Obama White House veterans Julie Chávez Rodriguez [photo above] and Adrian Saenz [photo below] go back to Pennsylvania Avenue with a sense of urgency and a feeling of starting from scratch.
As he stated in his victory speech, his campaign was supported by “the broadest and most diverse coalition in history.”
“I said at the outset, I wanted to represent this campaign to represent and look like America,” he stated. “We’ve done that. Now that’s what I want the administration to look like and act like.”
As he signed the orders in the Oval Office, a newly installed bust among Biden’s family photos did not go unnoticed. It was Cesar Chavez, the late farm worker organizer of Mexican descent, an icon of the labor rights movement.
See below 7 Latinos that Biden has nominated to key Cabinet positions!
Chávez Rodríguez [photo above] is director of the Office of Intergovernmental Relations.
Chávez Rodríguez will be Biden’s connection to governors and local officials who are worried about security, the surge of the pandemic, the challenges of mass vaccinations and states’ economic hardships. She said that while the work is “a little overwhelming,” there’s “a real hunger” among governors of both parties and mayors to help solve problems.
Adrian Saenz is deputy director of the Office of Public Engagement.
Saenz will be engaging with different sectors of the U.S. population — racial and ethnic groups, those representing people with disabilities or special needs and faith-based groups — to help shape Biden’s policies and amplify them.
Alejandro Mayorkas is the first Latino and immigrant to head the Department of Homeland Security.
He is expected to overhaul Trump’s hard-line immigration policies and address the fallout of policies like family separations, as well as head the administration’s anti-terrorism strategy.
Xavier Becerra is the health and human services secretary.
He will be integral, as Biden pledges to distribute 100 million Covid-19 vaccine doses in his first 100 days — and as Latinos bear the disproportionate brunt of Covid-19 illnesses and deaths.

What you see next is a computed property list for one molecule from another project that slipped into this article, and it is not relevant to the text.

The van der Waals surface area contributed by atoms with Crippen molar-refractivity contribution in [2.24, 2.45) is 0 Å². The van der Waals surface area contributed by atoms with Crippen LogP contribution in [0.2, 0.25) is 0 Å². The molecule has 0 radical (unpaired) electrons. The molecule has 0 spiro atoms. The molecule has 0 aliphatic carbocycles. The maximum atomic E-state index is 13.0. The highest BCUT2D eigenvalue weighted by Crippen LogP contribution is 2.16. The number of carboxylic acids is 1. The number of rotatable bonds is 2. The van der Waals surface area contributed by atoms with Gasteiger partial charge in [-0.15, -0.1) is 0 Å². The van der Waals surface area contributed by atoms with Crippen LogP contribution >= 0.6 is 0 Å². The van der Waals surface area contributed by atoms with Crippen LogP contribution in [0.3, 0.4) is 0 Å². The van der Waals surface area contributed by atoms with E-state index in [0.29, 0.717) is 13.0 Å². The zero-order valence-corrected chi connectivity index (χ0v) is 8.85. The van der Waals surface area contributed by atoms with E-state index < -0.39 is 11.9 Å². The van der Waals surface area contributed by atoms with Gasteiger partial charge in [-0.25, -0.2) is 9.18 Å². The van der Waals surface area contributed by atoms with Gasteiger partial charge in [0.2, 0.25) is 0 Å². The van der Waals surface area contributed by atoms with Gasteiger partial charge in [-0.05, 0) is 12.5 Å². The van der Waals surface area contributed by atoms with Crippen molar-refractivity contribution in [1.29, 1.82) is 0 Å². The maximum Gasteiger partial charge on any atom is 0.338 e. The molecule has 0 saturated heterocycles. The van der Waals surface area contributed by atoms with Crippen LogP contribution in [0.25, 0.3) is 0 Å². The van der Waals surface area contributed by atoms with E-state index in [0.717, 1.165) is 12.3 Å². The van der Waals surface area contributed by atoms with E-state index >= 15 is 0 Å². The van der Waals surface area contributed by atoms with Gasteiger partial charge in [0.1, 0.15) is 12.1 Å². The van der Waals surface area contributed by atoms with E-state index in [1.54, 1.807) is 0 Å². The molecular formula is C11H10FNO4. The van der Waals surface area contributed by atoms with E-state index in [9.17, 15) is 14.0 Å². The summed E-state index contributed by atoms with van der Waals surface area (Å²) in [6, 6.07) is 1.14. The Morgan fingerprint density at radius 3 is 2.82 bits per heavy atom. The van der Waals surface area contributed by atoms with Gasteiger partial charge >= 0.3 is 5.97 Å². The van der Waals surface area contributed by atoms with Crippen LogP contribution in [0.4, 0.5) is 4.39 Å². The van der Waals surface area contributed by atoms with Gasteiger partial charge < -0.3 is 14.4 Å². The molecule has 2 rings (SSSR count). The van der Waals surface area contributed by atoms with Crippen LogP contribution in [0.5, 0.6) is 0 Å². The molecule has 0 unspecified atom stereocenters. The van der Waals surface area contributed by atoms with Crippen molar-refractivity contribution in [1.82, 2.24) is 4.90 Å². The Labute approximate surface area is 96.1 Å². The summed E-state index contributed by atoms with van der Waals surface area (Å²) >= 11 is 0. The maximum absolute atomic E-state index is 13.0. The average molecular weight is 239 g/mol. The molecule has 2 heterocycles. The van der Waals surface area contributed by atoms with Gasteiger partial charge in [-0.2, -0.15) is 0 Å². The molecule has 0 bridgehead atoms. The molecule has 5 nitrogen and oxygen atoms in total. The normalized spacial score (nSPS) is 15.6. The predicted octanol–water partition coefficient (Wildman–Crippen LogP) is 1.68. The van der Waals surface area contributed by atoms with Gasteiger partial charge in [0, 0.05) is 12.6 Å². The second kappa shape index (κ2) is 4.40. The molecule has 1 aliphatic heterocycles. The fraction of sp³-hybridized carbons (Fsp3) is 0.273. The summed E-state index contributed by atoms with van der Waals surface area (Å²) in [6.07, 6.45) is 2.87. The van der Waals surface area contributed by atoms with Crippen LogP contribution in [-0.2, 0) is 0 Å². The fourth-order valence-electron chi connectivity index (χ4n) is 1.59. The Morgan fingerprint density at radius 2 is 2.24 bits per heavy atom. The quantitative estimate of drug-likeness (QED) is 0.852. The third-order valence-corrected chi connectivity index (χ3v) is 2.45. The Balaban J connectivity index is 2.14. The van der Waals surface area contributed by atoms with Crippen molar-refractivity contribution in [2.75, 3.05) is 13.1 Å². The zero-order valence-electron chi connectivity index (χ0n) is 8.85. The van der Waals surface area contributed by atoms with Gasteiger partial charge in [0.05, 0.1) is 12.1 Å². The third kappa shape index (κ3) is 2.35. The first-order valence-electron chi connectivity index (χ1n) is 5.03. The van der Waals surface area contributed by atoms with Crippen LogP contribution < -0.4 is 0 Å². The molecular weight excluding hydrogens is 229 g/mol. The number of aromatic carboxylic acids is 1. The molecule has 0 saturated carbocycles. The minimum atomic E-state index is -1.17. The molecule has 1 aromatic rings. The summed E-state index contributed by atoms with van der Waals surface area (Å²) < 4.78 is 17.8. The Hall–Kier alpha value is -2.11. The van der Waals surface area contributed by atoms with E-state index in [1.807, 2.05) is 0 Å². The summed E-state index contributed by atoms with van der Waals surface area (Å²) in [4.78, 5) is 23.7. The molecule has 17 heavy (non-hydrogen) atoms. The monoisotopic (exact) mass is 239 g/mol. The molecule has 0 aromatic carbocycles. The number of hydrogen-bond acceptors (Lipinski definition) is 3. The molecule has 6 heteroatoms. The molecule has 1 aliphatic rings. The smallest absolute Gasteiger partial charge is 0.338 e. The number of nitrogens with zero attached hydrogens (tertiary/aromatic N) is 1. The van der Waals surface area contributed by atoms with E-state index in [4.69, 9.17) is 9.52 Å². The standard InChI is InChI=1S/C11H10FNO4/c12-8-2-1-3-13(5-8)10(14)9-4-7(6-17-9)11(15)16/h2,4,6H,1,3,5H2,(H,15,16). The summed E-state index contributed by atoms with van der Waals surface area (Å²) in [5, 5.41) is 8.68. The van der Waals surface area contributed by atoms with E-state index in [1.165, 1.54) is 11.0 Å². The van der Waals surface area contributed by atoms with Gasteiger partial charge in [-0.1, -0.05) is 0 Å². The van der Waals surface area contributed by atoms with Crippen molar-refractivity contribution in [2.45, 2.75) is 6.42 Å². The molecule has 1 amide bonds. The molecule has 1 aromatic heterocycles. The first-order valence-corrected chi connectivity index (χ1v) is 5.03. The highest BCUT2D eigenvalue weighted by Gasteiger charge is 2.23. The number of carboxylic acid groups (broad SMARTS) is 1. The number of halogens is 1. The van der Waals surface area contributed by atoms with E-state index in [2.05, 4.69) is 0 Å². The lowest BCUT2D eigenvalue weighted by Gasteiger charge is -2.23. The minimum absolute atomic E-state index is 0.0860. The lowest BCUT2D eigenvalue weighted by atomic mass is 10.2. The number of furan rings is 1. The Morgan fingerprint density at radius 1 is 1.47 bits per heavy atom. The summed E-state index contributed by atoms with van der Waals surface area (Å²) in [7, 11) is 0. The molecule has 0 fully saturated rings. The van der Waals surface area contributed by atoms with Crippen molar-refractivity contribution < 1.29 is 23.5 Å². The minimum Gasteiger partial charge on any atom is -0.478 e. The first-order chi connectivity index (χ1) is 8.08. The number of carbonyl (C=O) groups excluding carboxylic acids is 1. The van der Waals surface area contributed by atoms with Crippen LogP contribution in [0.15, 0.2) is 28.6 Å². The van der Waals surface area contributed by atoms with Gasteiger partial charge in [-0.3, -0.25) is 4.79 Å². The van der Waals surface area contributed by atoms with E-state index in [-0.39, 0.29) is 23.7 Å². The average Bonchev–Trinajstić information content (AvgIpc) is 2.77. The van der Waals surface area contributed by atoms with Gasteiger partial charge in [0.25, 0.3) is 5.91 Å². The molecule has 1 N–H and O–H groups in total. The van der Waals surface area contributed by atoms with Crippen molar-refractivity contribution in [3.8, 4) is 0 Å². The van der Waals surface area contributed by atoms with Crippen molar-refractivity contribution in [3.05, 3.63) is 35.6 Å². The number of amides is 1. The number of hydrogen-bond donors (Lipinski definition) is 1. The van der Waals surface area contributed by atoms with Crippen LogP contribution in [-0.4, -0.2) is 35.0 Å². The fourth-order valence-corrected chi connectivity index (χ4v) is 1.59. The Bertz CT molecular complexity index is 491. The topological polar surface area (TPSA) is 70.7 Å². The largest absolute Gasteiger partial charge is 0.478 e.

See photos of Bay Area visit.
Miguel Cardona is the education secretary.
He will be tasked with reopening the country’s schools while devising new federal guidelines about how to educate during the pandemic.
Isabel Guzman is the Small Business Administration.
She will help Latino businesses as they struggle to survive with fewer resources and less funding.
Here’s what Governor Newsom said of her:
“Isabel Guzman embodies the story of the California and American Dream. As the daughter of a small business owner, Isabel was raised witnessing the power and opportunity of American entrepreneurism. With Isabel’s appointment, President-Elect Biden has chosen a true champion for small businesses to be our country’s next SBA Administrator.
“For almost two years, she has worked tirelessly as part of my Administration to ensure California’s small businesses have a seat at the table. Her leadership has been fundamental in guiding this state through the ongoing economic crisis caused by the COVID-19 pandemic. As an entrepreneur and Governor of California, which is home to 4.1 million of America’s small businesses, I thank and congratulate President-Elect Biden on Isabel’s nomination. She will lead our country’s small business recovery with the same grace, dignity and inclusive mindset that she did for California.”
Julissa Reynoso Pantaleon – Chief of Staff for the First Lady.
Dominican-American attorney and former diplomat Julissa Reynoso Pantaleón will serve as incoming First Lady Dr. Jill Biden’s Chief of Staff.
“I wanted someone with heart and a passion for public service, ” Dr. Biden told NBC News. “I found all of that and more in Julissa–an accomplished diplomat, legal expert, and strategist.”